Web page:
British Prime Minister Boris Johnson on Monday defended his decision to impose a new lockdown on England, the second of its kind since the start of the COVID-19 pandemic in the country, saying that Britain could face a "medical and moral disaster" if nothing changes.
In a statement to the House of Commons (lower house of parliament), Johnson said there was "no alternative" but to impose national restrictions in the face of the grave situation.
"Faced with these latest figures, there is no alternative but to take further action at a national level," he told MPs.
Another 18,950 people in Britain have tested positive for COVID-19, bringing the total number of coronavirus cases in the country to 1,053,864, according to official figures released Monday.
The coronavirus-related deaths in Britain rose by 136 to 46,853, the data showed.
The prime minister warned of an "existential threat" to the National Health Service (NHS), adding that Britain could face a "medical and moral disaster".
"Doctors and nurses could be forced to choose which patients to treat, who would live and who would die", he said.
"If we fail to get coronavirus under control, it is the sheer weight of demand from COVID patients that would deprive others of the care they need. Cancer treatment, heart surgery, other life-saving procedures, all this could be put at risk if we do not get the virus under control," he said.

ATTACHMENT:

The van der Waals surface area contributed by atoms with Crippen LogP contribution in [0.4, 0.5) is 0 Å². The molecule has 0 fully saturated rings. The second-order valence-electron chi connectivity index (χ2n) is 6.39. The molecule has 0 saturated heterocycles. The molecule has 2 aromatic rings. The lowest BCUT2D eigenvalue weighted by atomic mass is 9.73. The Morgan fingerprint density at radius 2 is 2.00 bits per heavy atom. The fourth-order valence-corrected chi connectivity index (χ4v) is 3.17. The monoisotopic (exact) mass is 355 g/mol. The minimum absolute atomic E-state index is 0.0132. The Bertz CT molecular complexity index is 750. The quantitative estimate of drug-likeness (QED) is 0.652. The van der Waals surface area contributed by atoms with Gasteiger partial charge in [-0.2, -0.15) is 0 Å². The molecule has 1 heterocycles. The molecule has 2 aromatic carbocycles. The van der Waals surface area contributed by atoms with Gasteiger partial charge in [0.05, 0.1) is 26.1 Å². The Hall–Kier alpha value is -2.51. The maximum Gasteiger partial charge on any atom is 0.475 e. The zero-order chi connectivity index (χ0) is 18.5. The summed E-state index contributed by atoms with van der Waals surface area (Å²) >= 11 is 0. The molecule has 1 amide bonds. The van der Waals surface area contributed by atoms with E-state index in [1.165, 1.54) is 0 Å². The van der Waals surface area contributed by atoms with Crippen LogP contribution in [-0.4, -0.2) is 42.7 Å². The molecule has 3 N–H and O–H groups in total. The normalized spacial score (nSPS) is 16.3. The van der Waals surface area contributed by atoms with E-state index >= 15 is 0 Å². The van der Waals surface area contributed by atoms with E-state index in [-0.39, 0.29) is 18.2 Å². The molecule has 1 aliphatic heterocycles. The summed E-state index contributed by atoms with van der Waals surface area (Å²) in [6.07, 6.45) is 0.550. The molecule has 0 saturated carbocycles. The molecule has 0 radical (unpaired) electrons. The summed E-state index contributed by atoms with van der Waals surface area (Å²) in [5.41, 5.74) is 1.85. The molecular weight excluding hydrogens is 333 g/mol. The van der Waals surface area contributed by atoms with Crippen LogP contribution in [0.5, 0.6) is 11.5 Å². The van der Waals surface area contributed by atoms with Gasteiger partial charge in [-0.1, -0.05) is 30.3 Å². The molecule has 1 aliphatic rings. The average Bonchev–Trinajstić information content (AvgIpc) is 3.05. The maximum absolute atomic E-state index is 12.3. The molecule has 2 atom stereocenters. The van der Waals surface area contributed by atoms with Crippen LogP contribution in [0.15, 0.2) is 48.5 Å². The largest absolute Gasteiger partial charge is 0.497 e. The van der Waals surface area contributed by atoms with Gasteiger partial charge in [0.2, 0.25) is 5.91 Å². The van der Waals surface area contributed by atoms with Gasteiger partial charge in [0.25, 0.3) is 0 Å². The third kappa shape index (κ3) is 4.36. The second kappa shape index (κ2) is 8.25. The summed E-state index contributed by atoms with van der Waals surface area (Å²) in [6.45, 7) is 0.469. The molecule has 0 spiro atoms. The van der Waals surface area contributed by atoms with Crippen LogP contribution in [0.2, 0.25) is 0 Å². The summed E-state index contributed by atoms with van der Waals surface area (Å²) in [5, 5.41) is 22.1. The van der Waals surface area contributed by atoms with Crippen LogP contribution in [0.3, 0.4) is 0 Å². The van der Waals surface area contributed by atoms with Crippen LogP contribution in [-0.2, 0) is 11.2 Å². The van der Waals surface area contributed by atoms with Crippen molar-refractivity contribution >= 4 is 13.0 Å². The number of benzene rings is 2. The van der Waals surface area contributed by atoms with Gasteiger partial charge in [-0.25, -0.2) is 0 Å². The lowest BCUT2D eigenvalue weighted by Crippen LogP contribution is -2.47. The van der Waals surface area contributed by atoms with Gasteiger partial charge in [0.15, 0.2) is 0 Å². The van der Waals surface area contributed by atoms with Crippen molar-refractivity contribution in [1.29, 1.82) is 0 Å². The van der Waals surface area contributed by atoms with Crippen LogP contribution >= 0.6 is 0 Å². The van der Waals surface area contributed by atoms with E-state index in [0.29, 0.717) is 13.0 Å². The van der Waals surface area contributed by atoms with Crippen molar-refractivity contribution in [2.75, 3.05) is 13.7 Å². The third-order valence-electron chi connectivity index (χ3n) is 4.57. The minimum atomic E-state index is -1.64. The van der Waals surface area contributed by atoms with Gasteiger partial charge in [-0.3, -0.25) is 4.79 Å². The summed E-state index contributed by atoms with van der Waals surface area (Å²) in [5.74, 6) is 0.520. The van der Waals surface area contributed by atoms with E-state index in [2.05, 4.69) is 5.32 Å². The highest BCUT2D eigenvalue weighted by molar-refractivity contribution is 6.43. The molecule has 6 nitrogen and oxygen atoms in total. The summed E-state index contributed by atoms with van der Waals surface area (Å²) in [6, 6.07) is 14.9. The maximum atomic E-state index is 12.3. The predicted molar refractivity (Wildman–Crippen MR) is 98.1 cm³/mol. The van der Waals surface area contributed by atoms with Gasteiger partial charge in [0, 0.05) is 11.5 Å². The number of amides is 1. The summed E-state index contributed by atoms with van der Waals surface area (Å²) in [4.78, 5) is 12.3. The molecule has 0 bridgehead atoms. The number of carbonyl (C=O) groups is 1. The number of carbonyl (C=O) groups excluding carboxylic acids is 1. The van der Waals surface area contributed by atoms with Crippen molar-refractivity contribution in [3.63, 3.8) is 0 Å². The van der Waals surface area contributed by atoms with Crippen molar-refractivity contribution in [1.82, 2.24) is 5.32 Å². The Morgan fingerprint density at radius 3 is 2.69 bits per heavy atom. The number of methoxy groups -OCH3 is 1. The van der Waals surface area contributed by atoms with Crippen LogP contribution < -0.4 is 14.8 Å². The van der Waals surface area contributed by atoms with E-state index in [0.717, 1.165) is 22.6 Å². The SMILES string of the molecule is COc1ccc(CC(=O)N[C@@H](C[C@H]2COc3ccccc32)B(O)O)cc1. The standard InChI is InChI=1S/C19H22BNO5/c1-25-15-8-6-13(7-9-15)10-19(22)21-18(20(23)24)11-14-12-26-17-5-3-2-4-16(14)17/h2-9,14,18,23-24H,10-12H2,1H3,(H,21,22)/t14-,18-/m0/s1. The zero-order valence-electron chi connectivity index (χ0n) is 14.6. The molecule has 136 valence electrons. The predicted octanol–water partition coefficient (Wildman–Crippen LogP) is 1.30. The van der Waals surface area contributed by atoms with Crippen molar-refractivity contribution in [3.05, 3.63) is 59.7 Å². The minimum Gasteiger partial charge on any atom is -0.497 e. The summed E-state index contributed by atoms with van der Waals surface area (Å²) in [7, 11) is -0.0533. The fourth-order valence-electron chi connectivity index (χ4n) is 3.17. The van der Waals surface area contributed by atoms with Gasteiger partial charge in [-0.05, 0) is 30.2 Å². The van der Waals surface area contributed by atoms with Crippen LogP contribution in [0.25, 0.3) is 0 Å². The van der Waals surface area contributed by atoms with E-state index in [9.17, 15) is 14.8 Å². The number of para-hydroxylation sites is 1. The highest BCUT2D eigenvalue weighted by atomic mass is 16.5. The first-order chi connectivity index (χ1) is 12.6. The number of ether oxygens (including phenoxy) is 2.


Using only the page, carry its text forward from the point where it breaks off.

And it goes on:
Meanwhile, Johnson rejected accusations that Britain had been too slow to act, adding that he had to "try every possible option" before imposing a nationwide lockdown.
Johnson announced Saturday that England will enter a month-long lockdown from Thursday in a bid to quell the resurgence of the coronavirus.
Under the new measures, which will be effective until Dec. 2, people in England will only be allowed to leave their homes for specific reasons, such as education, work or food shopping.
Pubs, bars and restaurants will close across the country except for takeaways. Non-essential shops, hairdressers and leisure and entertainment venues will also be shut. But unlike in the first lockdown, schools, colleges and universities will remain open.
To bring life back to normal, countries, such as Britain, China, Russia and the United States, are racing against time to develop coronavirus vaccines.